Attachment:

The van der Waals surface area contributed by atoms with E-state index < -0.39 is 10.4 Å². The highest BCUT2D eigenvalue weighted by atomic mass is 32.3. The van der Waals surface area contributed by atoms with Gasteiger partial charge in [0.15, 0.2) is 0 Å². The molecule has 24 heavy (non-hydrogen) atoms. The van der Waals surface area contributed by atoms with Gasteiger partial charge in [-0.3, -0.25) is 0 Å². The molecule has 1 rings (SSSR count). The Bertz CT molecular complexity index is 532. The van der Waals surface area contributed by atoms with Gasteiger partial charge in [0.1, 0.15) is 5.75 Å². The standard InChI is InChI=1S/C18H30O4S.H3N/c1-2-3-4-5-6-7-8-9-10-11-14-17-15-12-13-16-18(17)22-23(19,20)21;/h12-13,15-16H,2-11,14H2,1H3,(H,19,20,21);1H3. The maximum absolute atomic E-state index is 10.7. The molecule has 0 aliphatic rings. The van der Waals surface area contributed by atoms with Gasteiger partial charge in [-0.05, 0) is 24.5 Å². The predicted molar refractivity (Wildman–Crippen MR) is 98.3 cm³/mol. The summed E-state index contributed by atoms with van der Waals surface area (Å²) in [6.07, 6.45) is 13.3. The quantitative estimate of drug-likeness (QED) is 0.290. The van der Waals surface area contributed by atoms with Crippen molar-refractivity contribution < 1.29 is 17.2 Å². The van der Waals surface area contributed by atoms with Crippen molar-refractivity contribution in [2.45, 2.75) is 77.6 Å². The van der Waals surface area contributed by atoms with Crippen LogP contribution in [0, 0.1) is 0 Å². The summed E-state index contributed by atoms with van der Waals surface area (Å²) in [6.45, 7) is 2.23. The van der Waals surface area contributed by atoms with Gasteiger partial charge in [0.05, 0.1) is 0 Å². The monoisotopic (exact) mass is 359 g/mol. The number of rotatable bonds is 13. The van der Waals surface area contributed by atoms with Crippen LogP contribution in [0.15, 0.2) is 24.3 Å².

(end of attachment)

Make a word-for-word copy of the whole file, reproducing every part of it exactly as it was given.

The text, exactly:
The van der Waals surface area contributed by atoms with E-state index < -0.39 is 10.4 Å². The highest BCUT2D eigenvalue weighted by atomic mass is 32.3. The van der Waals surface area contributed by atoms with Gasteiger partial charge in [0.15, 0.2) is 0 Å². The molecule has 24 heavy (non-hydrogen) atoms. The van der Waals surface area contributed by atoms with Gasteiger partial charge in [-0.3, -0.25) is 0 Å². The molecule has 1 rings (SSSR count). The Bertz CT molecular complexity index is 532. The van der Waals surface area contributed by atoms with Gasteiger partial charge in [0.1, 0.15) is 5.75 Å². The standard InChI is InChI=1S/C18H30O4S.H3N/c1-2-3-4-5-6-7-8-9-10-11-14-17-15-12-13-16-18(17)22-23(19,20)21;/h12-13,15-16H,2-11,14H2,1H3,(H,19,20,21);1H3. The maximum absolute atomic E-state index is 10.7. The molecule has 0 aliphatic rings. The van der Waals surface area contributed by atoms with Gasteiger partial charge in [-0.05, 0) is 24.5 Å². The predicted molar refractivity (Wildman–Crippen MR) is 98.3 cm³/mol. The summed E-state index contributed by atoms with van der Waals surface area (Å²) in [6.07, 6.45) is 13.3. The quantitative estimate of drug-likeness (QED) is 0.290. The van der Waals surface area contributed by atoms with Crippen molar-refractivity contribution < 1.29 is 17.2 Å². The van der Waals surface area contributed by atoms with Crippen molar-refractivity contribution in [2.45, 2.75) is 77.6 Å². The van der Waals surface area contributed by atoms with Crippen LogP contribution in [0, 0.1) is 0 Å². The summed E-state index contributed by atoms with van der Waals surface area (Å²) in [6.45, 7) is 2.23. The van der Waals surface area contributed by atoms with Gasteiger partial charge in [0.05, 0.1) is 0 Å². The monoisotopic (exact) mass is 359 g/mol. The number of rotatable bonds is 13. The van der Waals surface area contributed by atoms with Crippen LogP contribution in [0.15, 0.2) is 24.3 Å².